Snail porridge. These two words make me recoil in horror: porridge, one of my favourite breakfast choices in the dead of winter, made with something as far away from the berries I would use to garnish my first meal of the day as you could possibly get. This raved-about-triumph, the work of food innovator Heston Blumenthal, fills me with intrigue, revulsion and confusion. Porridge was a perfectly acceptable meal as it was. Snails, though I am too scared to try them, I am told are actually quite nice. What I cannot understand is the desire to combine the two. What some call innovative, I call downright insane.

It is not just the snail porridge that baffles me. Egg and bacon ice cream comes in a close second. I like my food simple and understated: bangers and mash, lasagne, steak and chips and maybe on a particularly adventurous day Thai green curry or enchiladas. This is not the student in me talking, but a fear of the bizarre, which is where I have categorised Heston in my list of famous chefs. I don’t dispute that the man has talent; he is, after all, self-taught. But in my ignorant, eating-food-purely-for-enjoyment mind, there is no need to complicate things. Sometimes, simple is best. After all, who doesn’t love a good Sunday roast?

Comfort food seems to be my go-to place. Full of carbs, bursting with flavour and easy to make: simple and satisfactory. My go-to celebrity chef would always be Nigella Lawson, who can put a twist on conventional dishes without entirely changing them or creating something new that both fascinates and horrifies. Like Heston, she is self-taught. Unlike Heston, she doesn’t own a restaurant; Heston’s was voted best in the world in 2005 and yet I wouldn’t want to eat there. If I was sitting down to dinner, I wouldn’t want a tasting menu, I would want to make my own choices about what I was going to be eating. Not to mention the fact that I don’t think I have ever spent more than about £10 on a bottle of wine. The joys of being a student.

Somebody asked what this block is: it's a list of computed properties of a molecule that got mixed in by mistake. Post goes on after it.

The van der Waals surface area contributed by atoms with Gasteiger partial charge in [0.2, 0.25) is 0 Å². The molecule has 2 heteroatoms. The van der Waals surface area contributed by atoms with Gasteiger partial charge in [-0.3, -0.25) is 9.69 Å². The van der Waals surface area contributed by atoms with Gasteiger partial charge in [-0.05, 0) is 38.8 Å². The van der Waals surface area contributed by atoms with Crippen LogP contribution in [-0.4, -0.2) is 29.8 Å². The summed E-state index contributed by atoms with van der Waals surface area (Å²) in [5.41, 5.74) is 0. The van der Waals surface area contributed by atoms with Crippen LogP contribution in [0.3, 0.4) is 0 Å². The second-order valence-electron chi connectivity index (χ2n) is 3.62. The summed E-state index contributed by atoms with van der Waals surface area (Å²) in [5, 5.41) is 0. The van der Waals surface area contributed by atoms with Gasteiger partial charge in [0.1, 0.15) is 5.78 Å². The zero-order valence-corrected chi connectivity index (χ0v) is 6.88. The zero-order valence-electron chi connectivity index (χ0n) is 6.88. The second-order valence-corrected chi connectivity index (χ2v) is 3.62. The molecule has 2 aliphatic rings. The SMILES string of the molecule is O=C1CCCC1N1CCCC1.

I tried to figure out why I was so anti-Heston and pro-Nigella and I realised that I associate comfort food with home, with being ‘real food’. If I went home and my dad tried to serve me up some snail porridge, I would think I had wandered into the wrong house. His lasagne, on the other hand, is a winner every single time. Food should be fun, and fill you with that warm content feeling we associate with Christmas or, in my case, just being home for the weekend, and I don’t think that is something that can be found in a borderline-pretentious menu that is highly experimental and doesn’t get me excited to sit down and eat. Maybe this makes me boring, ignorant and completely unsophisticated, but when it comes to food, I am a firm believer in having an “if it ain’t broke, don’t fix it” attitude. A few herbs and spices, fine. A savoury ice cream? There are far too many colourful ways I would say no to that. However, spaghetti and meatballs from Nigella’s website, mmmmmm!

Emma James

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